PARENTING
09/21/2016 02:09 pm ET

Mom Defends Right To Breastfeed In Public With Epic Yoga Photo

“Breastfeeding is NOT indecent exposure."

Kelly Stanley used her love for yoga to send an important message after her father told her to cover up while she breastfed in public.

The mom from Johnson City, Tennessee, was at dinner with her parents at Bonefish Grill when her 9-month-old daughter, Maya, started to fuss. Stanley knew Maya was hungry and pulled her shirt down to breastfeed her. That’s when her father put a cloth napkin over her and told her to cover up. Frustrated, Stanley shared the story about her dad’s reaction in an Instagram post on Sept. 11 and explained why it’s ridiculous to shame women for breastfeeding. The mom, who frequently posts photos of her doing yoga, emphasized her message even more when she shared a photo of herself breastfeeding her daughter while in a yoga position.

“Breastfeeding is NOT indecent exposure,” she wrote in the post. “It’s not inviting men to gawk at my breasts. EVEN IF GOD FORBID THE BABY UNLATCHES AND THEY SEE MY BARE NIPPLE.”

So. I was at dinner last night and, as always, had my baby with me. Maya (9 months) was getting irritable, and I knew what she needed. She needed to nurse, so of course I pull my shirt down to feed and comfort her. Some one at the dinner table then grabs one of those cloth napkins and tries to toss it over me. I asked him what he was doing, and he said he was trying to cover me. We were at Bonefish, and apparently that is too "nice" of a restaurant to nurse a baby uncovered. I wish I could say I was polite and respectful about the situation. Actually, I lied. I don't wish that. I went off on him and I'm glad I did. You know why? Because the gesture was humiliating. Because no woman should ever feel like she is being inappropriate or immodest by feeding her baby, anywhere, ever. Breastfeeding is NOT indecent exposure. It's not inviting men to gawk at my breasts. EVEN IF GOD FORBID THE BABY UNLATCHES AND THEY SEE MY BARE NIPPLE. No, I'd rather not pull my shirt down in a public place or a nice restaurant. I'd rather people NOT see my stretch marked breast or scratched nipples. But you know what? We can't sit here and tout that breast is best and then have a fit about how inappropriate it is to feed a baby in public. You can't expect women to WANT to breastfeed and then shew them to the car when their baby gets hungry, or expect them to let the baby wail in hunger or need. Babies are notorious for wanting to eat (or comfort) at the most inconvenient and AWKWARD times. And most of them hate to be covered! Breastfeeding is a normal and natural thing, and if someone has a problem with me feeding my child whenever and wherever, that is THEIR problem. It should NEVER be the breastfeeding mom's problem. They continued to say that I needed to be considerate of those who might be offended (men who sexualize breastfeeding )and I'm over here thinking it's the men who should be considerate and not sexualize breastfeeding. We need to stop making excuses for men and start expecting them to act like mature human beings who are capable of being in control of themselves. Grrr don't poke the mom bear...... . . . leggings by @omgiyoga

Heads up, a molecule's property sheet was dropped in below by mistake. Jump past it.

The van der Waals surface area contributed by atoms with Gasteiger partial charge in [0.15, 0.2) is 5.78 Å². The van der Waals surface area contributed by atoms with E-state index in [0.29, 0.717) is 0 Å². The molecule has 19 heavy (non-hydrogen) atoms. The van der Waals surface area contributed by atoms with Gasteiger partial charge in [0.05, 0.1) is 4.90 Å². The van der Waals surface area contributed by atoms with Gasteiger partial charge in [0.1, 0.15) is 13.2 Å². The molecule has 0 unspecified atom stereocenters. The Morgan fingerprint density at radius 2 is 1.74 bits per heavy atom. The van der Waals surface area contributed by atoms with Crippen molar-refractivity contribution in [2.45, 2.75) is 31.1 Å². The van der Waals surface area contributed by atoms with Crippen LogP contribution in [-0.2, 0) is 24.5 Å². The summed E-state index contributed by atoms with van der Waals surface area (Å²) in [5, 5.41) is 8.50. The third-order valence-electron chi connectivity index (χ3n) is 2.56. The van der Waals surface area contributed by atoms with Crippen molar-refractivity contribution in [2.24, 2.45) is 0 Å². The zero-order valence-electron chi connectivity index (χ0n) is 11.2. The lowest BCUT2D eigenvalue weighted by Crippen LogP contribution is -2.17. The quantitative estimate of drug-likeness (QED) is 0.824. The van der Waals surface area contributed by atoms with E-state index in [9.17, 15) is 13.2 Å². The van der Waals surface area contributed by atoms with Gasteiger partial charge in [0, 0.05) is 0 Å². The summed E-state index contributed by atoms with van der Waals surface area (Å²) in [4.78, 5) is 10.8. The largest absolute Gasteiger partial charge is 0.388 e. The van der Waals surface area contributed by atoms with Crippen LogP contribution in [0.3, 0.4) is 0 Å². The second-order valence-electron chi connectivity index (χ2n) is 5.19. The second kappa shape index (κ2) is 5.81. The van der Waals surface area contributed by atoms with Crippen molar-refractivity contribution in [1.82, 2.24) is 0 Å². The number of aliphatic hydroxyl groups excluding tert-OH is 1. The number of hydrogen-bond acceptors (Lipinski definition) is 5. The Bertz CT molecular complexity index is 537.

A photo posted by Kelly Stanley 23 yrs (@kellymarie_yoga) on

Stanley told The Huffington Post that she wants to help end the stigma surrounding breastfeeding in public. In her post, she pointed out that breastfeeding is natural and shouldn’t be viewed as taboo or be sexualized.

“Breastfeeding is a normal and natural thing, and if someone has a problem with me feeding my child whenever and wherever, that is THEIR problem,” she wrote. “It should NEVER be the breastfeeding mom’s problem.”

The yoga-loving mom said it has been difficult dealing with her parents’ views on breastfeeding, but that their attitudes will not keep her from ensuring that all breastfeeding moms, whether they choose to cover up or nurse freely, are comfortable and don’t feel ashamed for simply feeding their child.

“I will continue to speak out on the topic because I think it’s important for moms to know that they are not alone, and that they are doing the right thing by feeding their kid,” she said. 

HuffPost

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